Tuesday, 16 February 2021

Bombay HC: Court should record evidence of a child witness in the form of questions and answers

 His Lordship after setting out the facts of the case, proceeded. At the outset, we are constrained to make one observation regarding the mode of recording evidence of such, a child witness. No doubt, following the head-note given by the Supreme Court in the case of Rameshwar Kalyan Singh v. State of Rajasthan , nowadays we find the Judges take the precaution of putting preliminary questions to ascertain whether the witness is in a position to distinguish between truth and falsehood. But they conveniently ignore the other caution repeatedly given that while recording the evidence of such a child witness it should invariably be in the form of questions and answers. This mode of recording the evidence is not only a airplay but gives an idea to the Court which takes down the deposition as well as to the appellate Court what exactly the question put was and what answer was given by the witness. From the frame of questions and the answers given one can make out how tar the witness is tutored, if at, all, and in what manner. The evidence taken is in the usual stereo-typed manner in the form of a long narration. It is difficult to make out in what way the question was put by the public prosecutor himself, whether she was led in any manner and whether it was proper under the circumstances. Another feature worthy of note is that when the evidence is taken in question and answer form, the Judge himself is able to form his opinion from the demeanor as well as the details given, whether she is a truthful witness. Ample opportunity is also provided to the appellate Court to make out in what manner these particulars have come on record. Therefore, it is not only advisable but quite essential to record the, evidence of the child witness in the question and answer form after making a note as stated in Rameshwar Kalyan Singh's case. That caution is given by the Supreme Court with a view to ascertain whether the witness is really capable of distinguishing between truth and falsehood, whether she is in a position to understand the implications thereof. From that point of view it would be better if the questions actually put are also recorded in the note because they are a test of her credibility and the degree of her understanding.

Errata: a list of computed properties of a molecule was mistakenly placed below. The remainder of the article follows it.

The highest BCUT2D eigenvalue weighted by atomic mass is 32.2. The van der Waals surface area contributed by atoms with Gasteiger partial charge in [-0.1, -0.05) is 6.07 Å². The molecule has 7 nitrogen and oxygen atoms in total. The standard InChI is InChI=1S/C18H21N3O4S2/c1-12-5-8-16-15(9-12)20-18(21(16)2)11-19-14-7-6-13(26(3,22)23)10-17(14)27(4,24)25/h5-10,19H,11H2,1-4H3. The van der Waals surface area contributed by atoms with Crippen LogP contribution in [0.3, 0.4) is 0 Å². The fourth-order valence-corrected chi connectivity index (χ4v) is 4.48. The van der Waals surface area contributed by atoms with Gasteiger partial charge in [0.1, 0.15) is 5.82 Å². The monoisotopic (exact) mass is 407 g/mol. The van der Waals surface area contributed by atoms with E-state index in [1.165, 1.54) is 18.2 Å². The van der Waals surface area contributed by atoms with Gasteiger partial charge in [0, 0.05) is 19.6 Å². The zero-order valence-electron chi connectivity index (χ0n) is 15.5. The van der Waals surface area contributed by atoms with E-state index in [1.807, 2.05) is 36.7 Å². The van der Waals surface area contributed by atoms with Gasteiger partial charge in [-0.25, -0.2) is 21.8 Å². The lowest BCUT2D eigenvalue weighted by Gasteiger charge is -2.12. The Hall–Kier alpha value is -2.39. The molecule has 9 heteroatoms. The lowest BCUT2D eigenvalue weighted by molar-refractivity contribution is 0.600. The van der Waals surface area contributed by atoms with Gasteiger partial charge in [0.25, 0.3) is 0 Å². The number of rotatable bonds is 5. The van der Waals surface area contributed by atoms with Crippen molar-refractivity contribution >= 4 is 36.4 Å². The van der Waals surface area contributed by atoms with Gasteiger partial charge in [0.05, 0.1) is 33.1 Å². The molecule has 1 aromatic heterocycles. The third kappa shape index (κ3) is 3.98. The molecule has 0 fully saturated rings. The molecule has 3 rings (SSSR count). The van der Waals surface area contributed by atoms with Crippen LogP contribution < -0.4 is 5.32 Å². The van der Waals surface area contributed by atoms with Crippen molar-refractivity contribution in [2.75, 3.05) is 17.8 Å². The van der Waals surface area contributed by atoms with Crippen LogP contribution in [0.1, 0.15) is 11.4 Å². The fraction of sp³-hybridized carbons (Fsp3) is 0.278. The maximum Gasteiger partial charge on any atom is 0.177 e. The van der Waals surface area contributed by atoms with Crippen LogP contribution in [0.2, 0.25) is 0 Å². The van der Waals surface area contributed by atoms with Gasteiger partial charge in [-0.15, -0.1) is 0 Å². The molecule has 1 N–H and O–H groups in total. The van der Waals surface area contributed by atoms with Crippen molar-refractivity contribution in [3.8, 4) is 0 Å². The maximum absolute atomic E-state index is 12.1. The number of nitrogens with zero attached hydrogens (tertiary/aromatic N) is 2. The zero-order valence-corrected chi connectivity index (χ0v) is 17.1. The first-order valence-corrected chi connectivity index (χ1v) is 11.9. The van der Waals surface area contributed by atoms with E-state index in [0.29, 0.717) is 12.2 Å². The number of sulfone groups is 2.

Bombay High Court
State Of Maharashtra vs Sharanappa Malappa Sakhare on 18 March, 1975
Equivalent citations: (1977) 79 BOMLR 132
Author: Joshi

Bench: Joshi, Aggarwal
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